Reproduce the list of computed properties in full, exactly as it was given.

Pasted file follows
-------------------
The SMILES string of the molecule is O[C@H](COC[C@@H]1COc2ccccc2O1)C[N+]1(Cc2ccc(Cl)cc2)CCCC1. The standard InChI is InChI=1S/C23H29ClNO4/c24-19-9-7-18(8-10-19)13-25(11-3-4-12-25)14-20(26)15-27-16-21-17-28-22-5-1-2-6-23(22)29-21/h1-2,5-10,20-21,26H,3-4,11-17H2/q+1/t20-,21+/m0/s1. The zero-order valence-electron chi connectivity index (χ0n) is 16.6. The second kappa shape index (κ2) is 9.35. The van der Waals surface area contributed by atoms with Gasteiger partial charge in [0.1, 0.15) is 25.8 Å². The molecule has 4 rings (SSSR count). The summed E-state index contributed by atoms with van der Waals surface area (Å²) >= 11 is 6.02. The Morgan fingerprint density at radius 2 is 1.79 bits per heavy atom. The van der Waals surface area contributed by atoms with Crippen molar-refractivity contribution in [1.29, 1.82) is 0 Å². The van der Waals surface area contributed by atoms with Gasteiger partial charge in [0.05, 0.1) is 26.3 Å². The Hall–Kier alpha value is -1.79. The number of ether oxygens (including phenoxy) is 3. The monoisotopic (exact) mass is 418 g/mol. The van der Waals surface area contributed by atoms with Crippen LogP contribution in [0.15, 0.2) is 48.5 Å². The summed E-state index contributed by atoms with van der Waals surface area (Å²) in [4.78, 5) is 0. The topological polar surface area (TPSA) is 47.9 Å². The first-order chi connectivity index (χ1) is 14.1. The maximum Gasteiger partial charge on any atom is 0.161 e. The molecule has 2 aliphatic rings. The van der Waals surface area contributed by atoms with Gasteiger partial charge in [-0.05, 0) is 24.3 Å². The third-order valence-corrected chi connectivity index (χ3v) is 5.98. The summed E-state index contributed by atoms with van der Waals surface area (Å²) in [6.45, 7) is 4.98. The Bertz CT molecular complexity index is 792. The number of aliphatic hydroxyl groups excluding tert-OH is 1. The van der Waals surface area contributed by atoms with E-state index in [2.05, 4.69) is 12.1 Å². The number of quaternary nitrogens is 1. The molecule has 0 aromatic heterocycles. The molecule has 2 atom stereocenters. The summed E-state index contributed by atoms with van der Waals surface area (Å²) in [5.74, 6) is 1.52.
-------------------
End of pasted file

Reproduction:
The SMILES string of the molecule is O[C@H](COC[C@@H]1COc2ccccc2O1)C[N+]1(Cc2ccc(Cl)cc2)CCCC1. The standard InChI is InChI=1S/C23H29ClNO4/c24-19-9-7-18(8-10-19)13-25(11-3-4-12-25)14-20(26)15-27-16-21-17-28-22-5-1-2-6-23(22)29-21/h1-2,5-10,20-21,26H,3-4,11-17H2/q+1/t20-,21+/m0/s1. The zero-order valence-electron chi connectivity index (χ0n) is 16.6. The second kappa shape index (κ2) is 9.35. The van der Waals surface area contributed by atoms with Gasteiger partial charge in [0.1, 0.15) is 25.8 Å². The molecule has 4 rings (SSSR count). The summed E-state index contributed by atoms with van der Waals surface area (Å²) >= 11 is 6.02. The Morgan fingerprint density at radius 2 is 1.79 bits per heavy atom. The van der Waals surface area contributed by atoms with Crippen molar-refractivity contribution in [1.29, 1.82) is 0 Å². The van der Waals surface area contributed by atoms with Gasteiger partial charge in [0.05, 0.1) is 26.3 Å². The Hall–Kier alpha value is -1.79. The number of ether oxygens (including phenoxy) is 3. The monoisotopic (exact) mass is 418 g/mol. The van der Waals surface area contributed by atoms with Crippen LogP contribution in [0.15, 0.2) is 48.5 Å². The summed E-state index contributed by atoms with van der Waals surface area (Å²) in [4.78, 5) is 0. The topological polar surface area (TPSA) is 47.9 Å². The first-order chi connectivity index (χ1) is 14.1. The maximum Gasteiger partial charge on any atom is 0.161 e. The molecule has 2 aliphatic rings. The van der Waals surface area contributed by atoms with Gasteiger partial charge in [-0.05, 0) is 24.3 Å². The third-order valence-corrected chi connectivity index (χ3v) is 5.98. The summed E-state index contributed by atoms with van der Waals surface area (Å²) in [6.45, 7) is 4.98. The Bertz CT molecular complexity index is 792. The number of aliphatic hydroxyl groups excluding tert-OH is 1. The van der Waals surface area contributed by atoms with E-state index in [2.05, 4.69) is 12.1 Å². The number of quaternary nitrogens is 1. The molecule has 0 aromatic heterocycles. The molecule has 2 atom stereocenters. The summed E-state index contributed by atoms with van der Waals surface area (Å²) in [5.74, 6) is 1.52.